year = "2019",
month = "11",
day = "15",
doi = "10.1186/s13148-019-0767-1",
language = "English (US)",
volume = "11",
journal = "Clinical Epigenetics",
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number = "1",

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Epigenetic age acceleration and metabolic syndrome in the coronary artery risk development in young adults study. / Nannini, Drew R.; Joyce, Brian T.; Zheng, Yinan; Gao, Tao; Liu, Lei; Yoon, Grace; Huan, Tianxiao; Ma, Jiantao; Jacobs, David R.; Wilkins, John T.; Ren, Jim; Zhang, Kai; Khan, Sadiya S.; Allen, Norrina Bai; Horvath, Steve; Lloyd-Jones, Donald M.; Greenland, Philip; Hou, Lifang.

In: Clinical Epigenetics, Vol. 11, No. 1, 160, 15.11.2019.

Research output: Contribution to journalArticle

TY - JOUR

T1 - Epigenetic age acceleration and metabolic syndrome in the coronary artery risk development in young adults study

AU - Nannini, Drew R.

AU - Joyce, Brian T.

AU - Zheng, Yinan

AU - Gao, Tao

AU - Liu, Lei

AU - Yoon, Grace

AU - Huan, Tianxiao

AU - Ma, Jiantao

AU - Jacobs, David R.

AU - Wilkins, John T.

AU - Ren, Jim

AU - Zhang, Kai

AU - Khan, Sadiya S.

AU - Allen, Norrina Bai

AU - Horvath, Steve

AU - Lloyd-Jones, Donald M.

AU - Greenland, Philip

AU - Hou, Lifang

PY - 2019/11/15

Y1 - 2019/11/15

N2 - Background: The metabolic syndrome (MetS) is a collection of metabolic disturbances that can lead to various cardiovascular diseases. Previous studies have shown a more adverse metabolic risk profile is associated with more advanced biological aging. The associations between epigenetic biomarkers of age with MetS, however, are not well understood. We therefore investigated the associations between epigenetic age acceleration and MetS severity score and incident MetS. Results: A subset of study participants with available whole blood at examination years 15 and 20 from the Coronary Artery Risk Development in Young Adults Study underwent epigenomic profiling using the Illumina MethylationEPIC Beadchip (~ 850,000 sites). Intrinsic and extrinsic epigenetic age acceleration (IEAA and EEAA) were calculated from DNA methylation levels. The MetS severity score was positively associated with IEAA at years 15 (P = 0.016) and 20 (P = 0.016) and EEAA at year 20 (P = 0.040) in cross-sectional analysis. IEAA at year 20 was significantly associated with incident MetS at year 30 (OR = 1.05 [95% CI 1.01, 1.10], P = 0.028). Conclusions: To our knowledge, this is the first report of the longitudinal association between epigenetic age acceleration and MetS. These findings suggest that a higher MetS severity score is associated with accelerated epigenetic aging and such aging may play a role in the development of metabolic disorders, potentially serving as a useful biomarker of and early detection tool for future MetS.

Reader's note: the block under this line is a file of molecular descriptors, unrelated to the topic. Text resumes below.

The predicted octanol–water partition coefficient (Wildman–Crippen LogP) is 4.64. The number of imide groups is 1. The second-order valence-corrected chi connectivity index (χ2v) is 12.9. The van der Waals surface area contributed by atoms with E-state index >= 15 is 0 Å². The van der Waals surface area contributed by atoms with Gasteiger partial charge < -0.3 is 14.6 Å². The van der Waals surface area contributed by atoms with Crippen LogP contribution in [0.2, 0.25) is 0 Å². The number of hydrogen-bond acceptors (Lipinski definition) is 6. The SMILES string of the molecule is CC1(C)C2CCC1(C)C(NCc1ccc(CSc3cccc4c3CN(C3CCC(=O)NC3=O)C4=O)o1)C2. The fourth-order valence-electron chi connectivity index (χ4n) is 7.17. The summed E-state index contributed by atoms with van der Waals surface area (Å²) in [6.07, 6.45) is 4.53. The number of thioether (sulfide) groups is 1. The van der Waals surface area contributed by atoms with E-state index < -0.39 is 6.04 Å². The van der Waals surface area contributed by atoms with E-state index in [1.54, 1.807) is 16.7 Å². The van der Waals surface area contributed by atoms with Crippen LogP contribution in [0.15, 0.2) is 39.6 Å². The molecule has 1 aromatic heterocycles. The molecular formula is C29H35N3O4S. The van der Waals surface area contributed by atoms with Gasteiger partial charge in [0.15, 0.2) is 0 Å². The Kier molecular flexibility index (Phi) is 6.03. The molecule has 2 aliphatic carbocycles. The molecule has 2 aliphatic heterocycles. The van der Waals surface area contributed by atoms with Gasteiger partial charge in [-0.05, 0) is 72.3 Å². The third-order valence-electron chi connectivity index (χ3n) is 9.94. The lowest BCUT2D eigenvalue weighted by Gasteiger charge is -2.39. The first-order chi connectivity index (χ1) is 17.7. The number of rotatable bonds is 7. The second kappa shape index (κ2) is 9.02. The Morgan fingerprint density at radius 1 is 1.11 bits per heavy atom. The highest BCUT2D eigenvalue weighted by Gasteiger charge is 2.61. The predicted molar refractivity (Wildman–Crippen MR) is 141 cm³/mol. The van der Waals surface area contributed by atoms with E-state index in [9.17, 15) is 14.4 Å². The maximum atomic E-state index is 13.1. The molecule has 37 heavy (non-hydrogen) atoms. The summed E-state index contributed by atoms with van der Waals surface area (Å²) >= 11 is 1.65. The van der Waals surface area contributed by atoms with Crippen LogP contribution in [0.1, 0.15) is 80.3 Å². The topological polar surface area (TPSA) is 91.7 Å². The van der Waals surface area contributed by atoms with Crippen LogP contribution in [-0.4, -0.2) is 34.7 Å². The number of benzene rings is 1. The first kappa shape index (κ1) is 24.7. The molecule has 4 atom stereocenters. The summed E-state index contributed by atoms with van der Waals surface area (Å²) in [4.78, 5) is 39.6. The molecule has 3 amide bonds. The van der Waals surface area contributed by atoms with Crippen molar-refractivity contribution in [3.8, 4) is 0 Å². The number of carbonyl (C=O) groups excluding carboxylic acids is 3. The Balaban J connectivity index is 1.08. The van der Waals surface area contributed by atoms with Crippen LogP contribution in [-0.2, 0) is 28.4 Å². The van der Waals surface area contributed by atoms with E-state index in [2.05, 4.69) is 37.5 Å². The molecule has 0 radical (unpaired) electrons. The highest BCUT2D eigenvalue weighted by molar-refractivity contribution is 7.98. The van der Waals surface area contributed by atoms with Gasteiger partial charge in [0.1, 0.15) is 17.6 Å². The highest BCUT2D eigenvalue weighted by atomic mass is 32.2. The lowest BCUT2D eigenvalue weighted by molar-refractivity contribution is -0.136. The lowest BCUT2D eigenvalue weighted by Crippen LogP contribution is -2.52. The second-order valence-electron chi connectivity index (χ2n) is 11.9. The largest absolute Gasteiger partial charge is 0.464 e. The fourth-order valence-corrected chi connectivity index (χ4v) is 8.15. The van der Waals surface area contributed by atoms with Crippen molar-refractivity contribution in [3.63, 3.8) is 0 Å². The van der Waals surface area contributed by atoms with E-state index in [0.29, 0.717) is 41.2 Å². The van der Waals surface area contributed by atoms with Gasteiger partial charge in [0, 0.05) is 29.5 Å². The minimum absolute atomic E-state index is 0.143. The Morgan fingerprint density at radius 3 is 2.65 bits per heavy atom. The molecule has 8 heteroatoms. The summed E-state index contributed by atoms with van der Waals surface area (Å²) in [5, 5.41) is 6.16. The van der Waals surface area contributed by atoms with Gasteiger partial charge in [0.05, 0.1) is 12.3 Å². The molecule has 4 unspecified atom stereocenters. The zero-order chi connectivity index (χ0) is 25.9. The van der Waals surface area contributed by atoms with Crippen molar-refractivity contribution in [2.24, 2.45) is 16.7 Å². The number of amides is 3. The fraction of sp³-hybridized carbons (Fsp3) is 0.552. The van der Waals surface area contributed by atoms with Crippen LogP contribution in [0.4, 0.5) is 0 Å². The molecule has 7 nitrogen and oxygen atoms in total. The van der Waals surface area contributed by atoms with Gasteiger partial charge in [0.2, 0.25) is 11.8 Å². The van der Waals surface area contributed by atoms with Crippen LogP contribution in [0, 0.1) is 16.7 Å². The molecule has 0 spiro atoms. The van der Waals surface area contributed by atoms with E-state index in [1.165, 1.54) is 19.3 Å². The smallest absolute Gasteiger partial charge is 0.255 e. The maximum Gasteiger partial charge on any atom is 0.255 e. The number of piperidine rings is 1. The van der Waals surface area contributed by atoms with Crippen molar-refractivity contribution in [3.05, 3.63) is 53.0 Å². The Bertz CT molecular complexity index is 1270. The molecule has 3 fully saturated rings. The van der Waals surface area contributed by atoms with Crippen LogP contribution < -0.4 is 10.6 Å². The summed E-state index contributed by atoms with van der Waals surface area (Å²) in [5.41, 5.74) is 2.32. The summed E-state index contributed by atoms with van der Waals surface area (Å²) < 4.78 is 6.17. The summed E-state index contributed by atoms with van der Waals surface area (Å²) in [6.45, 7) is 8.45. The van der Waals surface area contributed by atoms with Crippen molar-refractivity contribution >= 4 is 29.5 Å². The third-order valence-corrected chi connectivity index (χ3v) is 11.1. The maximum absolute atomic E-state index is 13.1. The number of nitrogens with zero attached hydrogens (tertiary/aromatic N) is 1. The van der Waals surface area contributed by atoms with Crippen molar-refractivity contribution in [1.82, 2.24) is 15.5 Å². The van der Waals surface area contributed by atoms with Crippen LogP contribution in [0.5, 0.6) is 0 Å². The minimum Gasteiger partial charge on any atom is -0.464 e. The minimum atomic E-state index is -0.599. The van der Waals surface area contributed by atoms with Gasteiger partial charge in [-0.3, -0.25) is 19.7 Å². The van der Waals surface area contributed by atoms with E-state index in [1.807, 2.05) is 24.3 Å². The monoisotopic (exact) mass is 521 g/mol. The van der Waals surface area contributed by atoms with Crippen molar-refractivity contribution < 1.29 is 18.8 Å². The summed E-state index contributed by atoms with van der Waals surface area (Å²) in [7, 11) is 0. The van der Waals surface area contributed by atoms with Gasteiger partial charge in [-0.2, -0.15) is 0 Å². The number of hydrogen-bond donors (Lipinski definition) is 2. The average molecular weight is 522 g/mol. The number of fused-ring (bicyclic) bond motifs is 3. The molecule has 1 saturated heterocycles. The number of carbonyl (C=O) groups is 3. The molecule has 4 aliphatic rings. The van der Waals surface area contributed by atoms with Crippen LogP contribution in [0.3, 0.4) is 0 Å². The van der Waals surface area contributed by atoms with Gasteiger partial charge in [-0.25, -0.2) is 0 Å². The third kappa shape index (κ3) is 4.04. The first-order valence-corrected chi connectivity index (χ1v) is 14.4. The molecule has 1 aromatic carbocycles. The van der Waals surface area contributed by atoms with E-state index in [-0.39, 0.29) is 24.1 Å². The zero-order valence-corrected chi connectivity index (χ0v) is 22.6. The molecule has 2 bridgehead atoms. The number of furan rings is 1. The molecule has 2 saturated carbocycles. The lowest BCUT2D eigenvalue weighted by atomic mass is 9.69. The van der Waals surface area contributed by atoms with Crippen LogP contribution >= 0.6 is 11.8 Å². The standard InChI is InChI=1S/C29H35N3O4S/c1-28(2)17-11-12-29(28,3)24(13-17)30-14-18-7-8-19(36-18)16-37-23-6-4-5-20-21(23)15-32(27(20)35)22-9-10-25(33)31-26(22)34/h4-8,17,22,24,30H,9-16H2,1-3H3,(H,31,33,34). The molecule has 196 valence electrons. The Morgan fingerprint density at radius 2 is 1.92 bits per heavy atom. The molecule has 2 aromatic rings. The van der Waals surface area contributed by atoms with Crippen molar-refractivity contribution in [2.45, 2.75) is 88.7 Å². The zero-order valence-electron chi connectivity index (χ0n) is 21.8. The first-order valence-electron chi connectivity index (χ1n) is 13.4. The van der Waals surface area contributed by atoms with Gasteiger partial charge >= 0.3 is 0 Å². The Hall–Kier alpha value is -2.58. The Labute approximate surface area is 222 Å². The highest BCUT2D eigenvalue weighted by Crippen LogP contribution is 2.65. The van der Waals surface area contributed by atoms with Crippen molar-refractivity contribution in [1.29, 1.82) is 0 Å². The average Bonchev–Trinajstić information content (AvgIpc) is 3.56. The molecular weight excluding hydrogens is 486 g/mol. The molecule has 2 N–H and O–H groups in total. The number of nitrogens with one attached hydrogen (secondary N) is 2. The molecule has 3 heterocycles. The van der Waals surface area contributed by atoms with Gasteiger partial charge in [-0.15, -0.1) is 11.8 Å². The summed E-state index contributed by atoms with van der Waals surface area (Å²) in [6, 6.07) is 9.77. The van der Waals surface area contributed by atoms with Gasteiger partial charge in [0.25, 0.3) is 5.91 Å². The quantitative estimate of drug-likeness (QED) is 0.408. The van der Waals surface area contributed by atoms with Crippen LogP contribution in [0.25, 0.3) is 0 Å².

AB - Background: The metabolic syndrome (MetS) is a collection of metabolic disturbances that can lead to various cardiovascular diseases. Previous studies have shown a more adverse metabolic risk profile is associated with more advanced biological aging. The associations between epigenetic biomarkers of age with MetS, however, are not well understood. We therefore investigated the associations between epigenetic age acceleration and MetS severity score and incident MetS. Results: A subset of study participants with available whole blood at examination years 15 and 20 from the Coronary Artery Risk Development in Young Adults Study underwent epigenomic profiling using the Illumina MethylationEPIC Beadchip (~ 850,000 sites). Intrinsic and extrinsic epigenetic age acceleration (IEAA and EEAA) were calculated from DNA methylation levels. The MetS severity score was positively associated with IEAA at years 15 (P = 0.016) and 20 (P = 0.016) and EEAA at year 20 (P = 0.040) in cross-sectional analysis. IEAA at year 20 was significantly associated with incident MetS at year 30 (OR = 1.05 [95% CI 1.01, 1.10], P = 0.028). Conclusions: To our knowledge, this is the first report of the longitudinal association between epigenetic age acceleration and MetS. These findings suggest that a higher MetS severity score is associated with accelerated epigenetic aging and such aging may play a role in the development of metabolic disorders, potentially serving as a useful biomarker of and early detection tool for future MetS.

KW - CARDIA

KW - DNA methylation

KW - Epigenetic age acceleration

KW - Metabolic syndrome